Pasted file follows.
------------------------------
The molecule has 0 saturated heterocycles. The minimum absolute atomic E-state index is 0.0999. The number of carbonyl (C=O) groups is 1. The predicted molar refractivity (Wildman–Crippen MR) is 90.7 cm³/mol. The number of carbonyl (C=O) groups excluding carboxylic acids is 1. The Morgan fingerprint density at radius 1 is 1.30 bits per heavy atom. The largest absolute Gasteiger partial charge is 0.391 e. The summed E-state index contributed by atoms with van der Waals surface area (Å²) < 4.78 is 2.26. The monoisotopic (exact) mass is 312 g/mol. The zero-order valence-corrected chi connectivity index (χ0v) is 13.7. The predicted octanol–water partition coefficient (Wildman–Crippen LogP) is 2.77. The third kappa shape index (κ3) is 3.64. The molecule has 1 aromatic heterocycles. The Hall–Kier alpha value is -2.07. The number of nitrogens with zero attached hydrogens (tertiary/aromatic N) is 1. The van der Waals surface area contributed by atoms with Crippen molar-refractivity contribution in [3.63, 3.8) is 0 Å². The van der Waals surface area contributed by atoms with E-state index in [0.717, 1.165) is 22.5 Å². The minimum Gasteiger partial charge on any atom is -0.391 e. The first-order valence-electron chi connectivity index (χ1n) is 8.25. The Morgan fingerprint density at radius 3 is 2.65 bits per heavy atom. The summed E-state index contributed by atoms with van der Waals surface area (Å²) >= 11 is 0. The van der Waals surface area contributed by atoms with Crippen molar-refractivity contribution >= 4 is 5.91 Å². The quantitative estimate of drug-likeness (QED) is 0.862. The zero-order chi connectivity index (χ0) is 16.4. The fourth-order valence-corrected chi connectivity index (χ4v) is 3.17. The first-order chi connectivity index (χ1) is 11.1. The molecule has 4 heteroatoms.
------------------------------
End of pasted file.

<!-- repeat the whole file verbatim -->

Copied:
The molecule has 0 saturated heterocycles. The minimum absolute atomic E-state index is 0.0999. The number of carbonyl (C=O) groups is 1. The predicted molar refractivity (Wildman–Crippen MR) is 90.7 cm³/mol. The number of carbonyl (C=O) groups excluding carboxylic acids is 1. The Morgan fingerprint density at radius 1 is 1.30 bits per heavy atom. The largest absolute Gasteiger partial charge is 0.391 e. The summed E-state index contributed by atoms with van der Waals surface area (Å²) < 4.78 is 2.26. The monoisotopic (exact) mass is 312 g/mol. The zero-order valence-corrected chi connectivity index (χ0v) is 13.7. The predicted octanol–water partition coefficient (Wildman–Crippen LogP) is 2.77. The third kappa shape index (κ3) is 3.64. The molecule has 1 aromatic heterocycles. The Hall–Kier alpha value is -2.07. The number of nitrogens with zero attached hydrogens (tertiary/aromatic N) is 1. The van der Waals surface area contributed by atoms with Crippen molar-refractivity contribution in [3.63, 3.8) is 0 Å². The van der Waals surface area contributed by atoms with E-state index in [0.717, 1.165) is 22.5 Å². The minimum Gasteiger partial charge on any atom is -0.391 e. The first-order valence-electron chi connectivity index (χ1n) is 8.25. The Morgan fingerprint density at radius 3 is 2.65 bits per heavy atom. The summed E-state index contributed by atoms with van der Waals surface area (Å²) >= 11 is 0. The van der Waals surface area contributed by atoms with Crippen molar-refractivity contribution >= 4 is 5.91 Å². The quantitative estimate of drug-likeness (QED) is 0.862. The zero-order chi connectivity index (χ0) is 16.4. The fourth-order valence-corrected chi connectivity index (χ4v) is 3.17. The first-order chi connectivity index (χ1) is 11.1. The molecule has 4 heteroatoms.